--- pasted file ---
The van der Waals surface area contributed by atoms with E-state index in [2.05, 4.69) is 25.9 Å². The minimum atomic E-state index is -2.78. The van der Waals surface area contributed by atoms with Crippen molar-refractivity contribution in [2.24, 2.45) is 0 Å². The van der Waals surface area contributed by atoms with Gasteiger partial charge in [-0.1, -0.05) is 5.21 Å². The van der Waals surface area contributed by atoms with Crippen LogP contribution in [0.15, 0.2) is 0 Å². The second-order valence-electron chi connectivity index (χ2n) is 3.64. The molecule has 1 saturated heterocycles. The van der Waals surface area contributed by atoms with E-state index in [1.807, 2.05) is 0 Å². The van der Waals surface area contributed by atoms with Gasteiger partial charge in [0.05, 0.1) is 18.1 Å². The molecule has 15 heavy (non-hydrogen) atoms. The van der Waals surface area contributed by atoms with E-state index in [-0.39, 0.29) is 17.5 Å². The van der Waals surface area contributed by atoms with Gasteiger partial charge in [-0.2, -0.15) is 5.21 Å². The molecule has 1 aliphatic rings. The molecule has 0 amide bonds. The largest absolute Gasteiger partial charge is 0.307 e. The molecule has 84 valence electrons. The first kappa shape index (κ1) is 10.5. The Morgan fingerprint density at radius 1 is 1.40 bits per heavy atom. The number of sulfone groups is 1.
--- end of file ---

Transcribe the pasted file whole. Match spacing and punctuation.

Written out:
The van der Waals surface area contributed by atoms with E-state index in [2.05, 4.69) is 25.9 Å². The minimum atomic E-state index is -2.78. The van der Waals surface area contributed by atoms with Crippen molar-refractivity contribution in [2.24, 2.45) is 0 Å². The van der Waals surface area contributed by atoms with Gasteiger partial charge in [-0.1, -0.05) is 5.21 Å². The van der Waals surface area contributed by atoms with Crippen LogP contribution in [0.15, 0.2) is 0 Å². The second-order valence-electron chi connectivity index (χ2n) is 3.64. The molecule has 1 saturated heterocycles. The van der Waals surface area contributed by atoms with E-state index in [1.807, 2.05) is 0 Å². The van der Waals surface area contributed by atoms with Gasteiger partial charge in [0.05, 0.1) is 18.1 Å². The molecule has 15 heavy (non-hydrogen) atoms. The van der Waals surface area contributed by atoms with E-state index in [-0.39, 0.29) is 17.5 Å². The van der Waals surface area contributed by atoms with Gasteiger partial charge in [-0.2, -0.15) is 5.21 Å². The molecule has 1 aliphatic rings. The molecule has 0 amide bonds. The largest absolute Gasteiger partial charge is 0.307 e. The molecule has 84 valence electrons. The first kappa shape index (κ1) is 10.5. The Morgan fingerprint density at radius 1 is 1.40 bits per heavy atom. The number of sulfone groups is 1.